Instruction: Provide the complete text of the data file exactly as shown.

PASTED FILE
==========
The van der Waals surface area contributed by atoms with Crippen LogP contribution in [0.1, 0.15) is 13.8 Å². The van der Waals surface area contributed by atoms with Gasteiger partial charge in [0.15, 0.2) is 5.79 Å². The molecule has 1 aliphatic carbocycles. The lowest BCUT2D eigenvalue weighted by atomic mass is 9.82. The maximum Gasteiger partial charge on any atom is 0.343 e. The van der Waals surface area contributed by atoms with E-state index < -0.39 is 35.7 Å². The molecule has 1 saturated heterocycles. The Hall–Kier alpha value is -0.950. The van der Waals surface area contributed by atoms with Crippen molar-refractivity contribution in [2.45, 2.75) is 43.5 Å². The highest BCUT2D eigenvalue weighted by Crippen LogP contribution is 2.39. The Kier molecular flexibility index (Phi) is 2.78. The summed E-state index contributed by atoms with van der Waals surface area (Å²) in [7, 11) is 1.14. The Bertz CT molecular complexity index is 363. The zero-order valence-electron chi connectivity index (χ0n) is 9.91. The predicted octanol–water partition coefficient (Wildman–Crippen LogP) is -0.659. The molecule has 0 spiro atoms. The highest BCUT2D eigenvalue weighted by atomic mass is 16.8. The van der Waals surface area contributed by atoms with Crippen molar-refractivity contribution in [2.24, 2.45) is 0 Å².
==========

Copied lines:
The van der Waals surface area contributed by atoms with Crippen LogP contribution in [0.1, 0.15) is 13.8 Å². The van der Waals surface area contributed by atoms with Gasteiger partial charge in [0.15, 0.2) is 5.79 Å². The molecule has 1 aliphatic carbocycles. The lowest BCUT2D eigenvalue weighted by atomic mass is 9.82. The maximum Gasteiger partial charge on any atom is 0.343 e. The van der Waals surface area contributed by atoms with E-state index < -0.39 is 35.7 Å². The molecule has 1 saturated heterocycles. The Hall–Kier alpha value is -0.950. The van der Waals surface area contributed by atoms with Crippen molar-refractivity contribution in [2.45, 2.75) is 43.5 Å². The highest BCUT2D eigenvalue weighted by Crippen LogP contribution is 2.39. The Kier molecular flexibility index (Phi) is 2.78. The summed E-state index contributed by atoms with van der Waals surface area (Å²) in [7, 11) is 1.14. The Bertz CT molecular complexity index is 363. The zero-order valence-electron chi connectivity index (χ0n) is 9.91. The predicted octanol–water partition coefficient (Wildman–Crippen LogP) is -0.659. The molecule has 0 spiro atoms. The highest BCUT2D eigenvalue weighted by atomic mass is 16.8. The van der Waals surface area contributed by atoms with Crippen molar-refractivity contribution in [2.24, 2.45) is 0 Å².